What Your Everyday Habits Say About Your Personality

Anyone totally obsessed with personality quizzes will likely know that the reigning champ in psychology is The Big Five. This test holds that dimensions of personality can be divided into five main personality traits — and, as it turns out, we can also use these traits to deduce what common, everyday habits say about your personality. It's all very well and good knowing what our personality type is, but knowing how that might affect our everyday behaviors could go a long way towards helping explain more about why human beings do what they do.

Instead of classifying people into categories, the Big Five theory describes personalities depending on where the person falls on a spectrum of five distinct traits. Extraversion measures how friendly and social you are; agreeableness looks at well you get on with others; openness to experience compares adventure and caution; and conscientiousness examines carelessness versus meticulousness.

That all sounds a bit ambiguous unless you know what it all means in everyday life, right? Luckily, Science Of Us has the rundown on a recent study which allows us to see how the Big Five traits relate to our day today existence. The research, conducted by by Benjamin P. Chapman and Lewis R. Goldberg and published in Personality and Individual Differences, examined data from the ’90s where previous respondents who answered the Big Five inventory also analyzed questions related to the Act-Frequency Approach, which looks at how everyday, mundane behaviors relate to regular life. After analyzing both sets of data and comparing them, the researchers established a list of things humans often do which correlated to certain Big Five characteristics.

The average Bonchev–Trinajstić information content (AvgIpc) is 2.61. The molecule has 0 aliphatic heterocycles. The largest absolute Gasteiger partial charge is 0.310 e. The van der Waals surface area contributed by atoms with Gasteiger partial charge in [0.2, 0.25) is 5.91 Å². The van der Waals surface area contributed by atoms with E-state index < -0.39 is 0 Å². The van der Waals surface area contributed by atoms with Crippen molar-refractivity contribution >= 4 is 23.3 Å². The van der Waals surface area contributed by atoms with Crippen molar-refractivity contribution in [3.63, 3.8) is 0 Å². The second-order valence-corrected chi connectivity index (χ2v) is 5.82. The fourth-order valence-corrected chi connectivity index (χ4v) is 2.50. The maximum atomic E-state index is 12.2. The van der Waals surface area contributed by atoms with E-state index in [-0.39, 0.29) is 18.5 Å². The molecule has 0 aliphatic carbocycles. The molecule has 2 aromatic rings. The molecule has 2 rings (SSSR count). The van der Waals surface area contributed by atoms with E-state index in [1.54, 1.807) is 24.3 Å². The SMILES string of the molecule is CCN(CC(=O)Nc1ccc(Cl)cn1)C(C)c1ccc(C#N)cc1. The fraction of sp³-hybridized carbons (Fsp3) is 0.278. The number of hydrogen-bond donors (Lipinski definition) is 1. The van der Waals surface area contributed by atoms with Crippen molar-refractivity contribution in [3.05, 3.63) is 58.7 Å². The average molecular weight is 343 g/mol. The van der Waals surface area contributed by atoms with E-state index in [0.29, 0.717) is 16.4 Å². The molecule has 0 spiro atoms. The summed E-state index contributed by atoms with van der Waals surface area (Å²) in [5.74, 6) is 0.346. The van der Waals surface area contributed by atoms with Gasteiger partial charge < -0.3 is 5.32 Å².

So take the test, find out where you fit in, and see whether that explains some of your unique and kooky habits.


According to the study, people who display high levels of agreeableness are more likely to sing in the shower. It's also been accepted within the tenets of the Big Five that agreeable people generally have a wide circle of friends, but have trouble getting ahead at work. The opposite to being agreeable, of course, is being aggressive and disagreeable, with previous research suggesting that those with outlandish walking styles tend to be a little more aggressive.


If you're extroverted, you constantly crave social interaction and love being around people, according to the classifications of the Big Five. However, Chapman and Goldberg's study concluded that extroverts also like "telling dirty jokes." Science Of Us also notes that extroverts are more likely to lean towards riskier behaviors such as driving while talking on the phone, or speeding at more than 75 miles per hour. Yikes.


The current study says that if you're higher in levels of conscientiousness, you're less likely to nibble on a pencil. Previous research has also pointed to this type of person being meticulous, a hard worker, and as having incredible attention to detail. In contrast, non-conscientious people are more slapdash with how they carry out tasks and are happier to leave things half finished.

Openness To Experience

Science Of Us noted that scientists found the most interesting results about how our personalities change based on this category. Those higher in intellect, or openness to experience, as it's also known, are apparently more likely to be artistic, curse in public, walk around their house naked, buy organic food, eat spicy breakfasts and not follow a sports team. Sound like anyone you know?


The Big Five test suggests that if you're neurotic, you tend to be a little volatile at times and are less in control of your own emotions. In contrast, those who are more emotionally stable tend to give less of a hoot what others think of them.

Of course, it's usually worth taking personality tests with a grain of salt — even the Big Five. No matter what negative traits you think you display, you can always retrain your brain and learn behaviors to help make your daily life easier. Research also shows your personality is still in flux until you hit 30, too, so who you are right now might not be who you are in a few years. Failing that, it's good to remember that we can all just work on being the best versions of ourselves, too.